§ 21. Mr. Turner
asked the Minister of Aviation how many types of aircraft employ British designed and built vertical take-off engines.
§ Mr. J. Amery
Apart from helicopters, four existing aircraft types are fitted with vertical take-off and landing engines of British design and manufacture—the British SC1 and P1127, the French Balzac and the German VJ101c.
Aircraft under development which will be powered by British lift engines are the P1154, the Mirage III V and the experimental Dornier 31.
§ Mr. Turner
In view of those encouraging facts, and the fact that complete and developed aircraft are the best way of promoting sales, can my right hon. Friend say that every possible stop is being pulled out—to use commercial jargon—to get these aircraft into the air so that customers overseas can see them and, possibly, buy them?
§ Mr. Amery
Yes, indeed. The first four I mentioned are already flying—the SC1, the P1127, the Balzac and the VJ101c. Of these, the SC1, the Balzac and the German aeroplane are predominantly research aircraft. The P1127 could be an operational aircraft. The other three have not yet flown, but these will all feature one or other British vertical take-off techniques. I know of no vertical take-off technique of any other country that is being applied to any particular aeroplane.
§ Mr. Cronin
Would not the export of vertical take-off aircraft have been encouraged if the right hon. Gentleman had not rejected the P1154 in favour of the American Phantom?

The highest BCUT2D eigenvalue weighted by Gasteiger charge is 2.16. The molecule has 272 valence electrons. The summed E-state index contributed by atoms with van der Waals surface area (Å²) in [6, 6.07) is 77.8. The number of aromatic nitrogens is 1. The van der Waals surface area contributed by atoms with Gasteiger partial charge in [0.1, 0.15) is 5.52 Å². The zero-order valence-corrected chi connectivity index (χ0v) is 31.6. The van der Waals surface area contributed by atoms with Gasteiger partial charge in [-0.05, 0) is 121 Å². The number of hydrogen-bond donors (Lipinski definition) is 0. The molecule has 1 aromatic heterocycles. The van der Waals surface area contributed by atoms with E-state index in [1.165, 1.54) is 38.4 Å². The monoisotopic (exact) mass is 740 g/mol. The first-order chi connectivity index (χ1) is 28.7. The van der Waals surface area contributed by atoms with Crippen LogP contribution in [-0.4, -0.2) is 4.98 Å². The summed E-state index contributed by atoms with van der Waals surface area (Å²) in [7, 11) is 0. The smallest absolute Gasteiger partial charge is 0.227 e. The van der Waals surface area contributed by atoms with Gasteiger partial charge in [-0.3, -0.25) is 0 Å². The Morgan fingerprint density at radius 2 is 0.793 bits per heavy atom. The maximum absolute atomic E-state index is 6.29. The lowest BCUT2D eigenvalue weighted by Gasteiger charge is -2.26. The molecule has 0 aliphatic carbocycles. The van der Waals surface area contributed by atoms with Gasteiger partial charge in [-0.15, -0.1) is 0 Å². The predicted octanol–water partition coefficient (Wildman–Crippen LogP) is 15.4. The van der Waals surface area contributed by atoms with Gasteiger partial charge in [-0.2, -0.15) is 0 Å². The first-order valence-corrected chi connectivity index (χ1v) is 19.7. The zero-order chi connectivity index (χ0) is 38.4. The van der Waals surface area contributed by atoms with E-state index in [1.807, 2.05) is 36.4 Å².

§ Mr. Amery
My right hon. Friend the Minister of Defence has specifically adopted the P1154 for the Royal Air Force. The only question that faced us was whether to develop a second version of the P1154 for the Royal Navy. To have done so would, on our best estimate, have added a formidable bill—over £100 million—to what would have to be spent if we bought from overseas the relatively small number of aircraft required. That is why we have been investigating the possibility of buying the Phantom aircraft from the United States to meet the Royal Navy, as distinct from the Royal Air Force, requirement. Tests on this are still going on, but the Royal Air Force requirement will be met by the P1154.
§ Mr. McMaster
Can my right hon. Friend say what further research and development is being undertaken in this country into the Rolls-Royce multi-jet vertical take-off and landing system? is it not a shame that the "know-how" in this important field should be lost to French and German interests?
§ Mr. Amery
I do not think that the "know-how" is being lost. Apart from the British SC1, the German experimental Dornier 31 is the subject of a joint study which is being undertaken between Hawker Siddeley and Dornier with British engines. Our own view, which must be tentative at the moment, is that the Rolls-Royce concept is better suited to transport aircraft than to combat aircraft, where the minimisation of weight is the most important consideration.